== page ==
Pralayan: And also there is a dominant trend? There are these division… caste… and gender..class everything in the caste oppression has been in the media expressions- representation is approached as an object for them. It is an external one.It goes beyond ourselves.It goes, does some repairs and comes back. It is external object of inquiry but in reality it is a subject. Caste or gender.
Pralayan: That discussion is taking place now. There are very serious dialogues have been made. And another important point-Performance. In all our traditional performance the audience space is divided along caste lines. Still. Till today Non-dalits have a separate performance.Therukutu or …Nadagam and what happened in northern districts of Tamilnadu, if dalits are coming to the performance, they have to take the last seats.
Pralayan: They would never be in the first row. If dalits are having a separate performance then they don't want to see a non-dalit in the audience.If they are there, they are invited and given seats in the front row, and respected. That's the rural situation. But in urban place doing contemporary plays from villages, it never breaks the caste lines and segregations among the audience.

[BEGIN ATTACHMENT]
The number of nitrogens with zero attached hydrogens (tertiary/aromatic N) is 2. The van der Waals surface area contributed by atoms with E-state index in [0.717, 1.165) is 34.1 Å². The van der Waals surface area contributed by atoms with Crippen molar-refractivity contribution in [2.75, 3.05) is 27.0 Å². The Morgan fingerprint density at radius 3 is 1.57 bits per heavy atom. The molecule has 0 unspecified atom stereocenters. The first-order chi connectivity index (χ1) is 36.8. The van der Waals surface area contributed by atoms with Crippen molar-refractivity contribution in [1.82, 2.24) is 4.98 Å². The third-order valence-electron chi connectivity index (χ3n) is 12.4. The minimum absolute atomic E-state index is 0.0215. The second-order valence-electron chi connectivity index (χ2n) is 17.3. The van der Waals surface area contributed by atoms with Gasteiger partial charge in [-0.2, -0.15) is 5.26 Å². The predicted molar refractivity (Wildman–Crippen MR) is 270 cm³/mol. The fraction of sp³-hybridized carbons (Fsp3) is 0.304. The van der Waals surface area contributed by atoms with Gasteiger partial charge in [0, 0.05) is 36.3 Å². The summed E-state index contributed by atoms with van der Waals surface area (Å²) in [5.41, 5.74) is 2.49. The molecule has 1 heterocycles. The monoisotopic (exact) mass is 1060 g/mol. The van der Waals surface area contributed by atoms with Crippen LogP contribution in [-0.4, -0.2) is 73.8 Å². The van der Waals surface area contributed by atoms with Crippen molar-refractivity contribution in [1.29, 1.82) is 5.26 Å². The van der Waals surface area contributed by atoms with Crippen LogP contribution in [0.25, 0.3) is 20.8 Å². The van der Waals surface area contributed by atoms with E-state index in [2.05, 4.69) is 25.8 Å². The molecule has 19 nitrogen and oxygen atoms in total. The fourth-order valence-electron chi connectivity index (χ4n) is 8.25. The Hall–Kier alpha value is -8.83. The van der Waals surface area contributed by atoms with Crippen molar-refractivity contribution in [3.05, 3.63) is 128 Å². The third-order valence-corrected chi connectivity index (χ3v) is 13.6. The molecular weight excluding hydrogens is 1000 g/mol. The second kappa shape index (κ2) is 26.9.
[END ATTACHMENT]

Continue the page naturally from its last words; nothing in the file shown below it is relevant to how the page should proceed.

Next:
Pralayan: Even we- Magic Lantern used to perform the same way. Audiences are divided into hoors and cherys. Their places of living are different and the audience is different according to the locality. In some places where dalits and non-dalits were together politically mobilized under one umbrella, you can get audience that crosses over the caste lines.
Pralayan: Very few places. We used to perform in that situation also. Among the performers, there can be a mixture. Dalits and non-dalits can be together in a performance.But in the audience there should not be a mixture. I will site an example from northern parts of Tamilnadu in Dharmapuri district one performer was dalit, he was doing a leading role in a traditional performance.
Pralayan: He is doing big roles, what happened you know, he used to perform in a village near the temple. There is a shop run by a Brahmin. The shopvendor's daughter used to be in the shop. After eighteen days performance he had an affair with that girl and they married and eloped. So now they are living together.
Pralayan: It happened, but at the audience level, there should not be a mixture. The segregation still rules. So these are some of the anecdotes I have given for the discussion.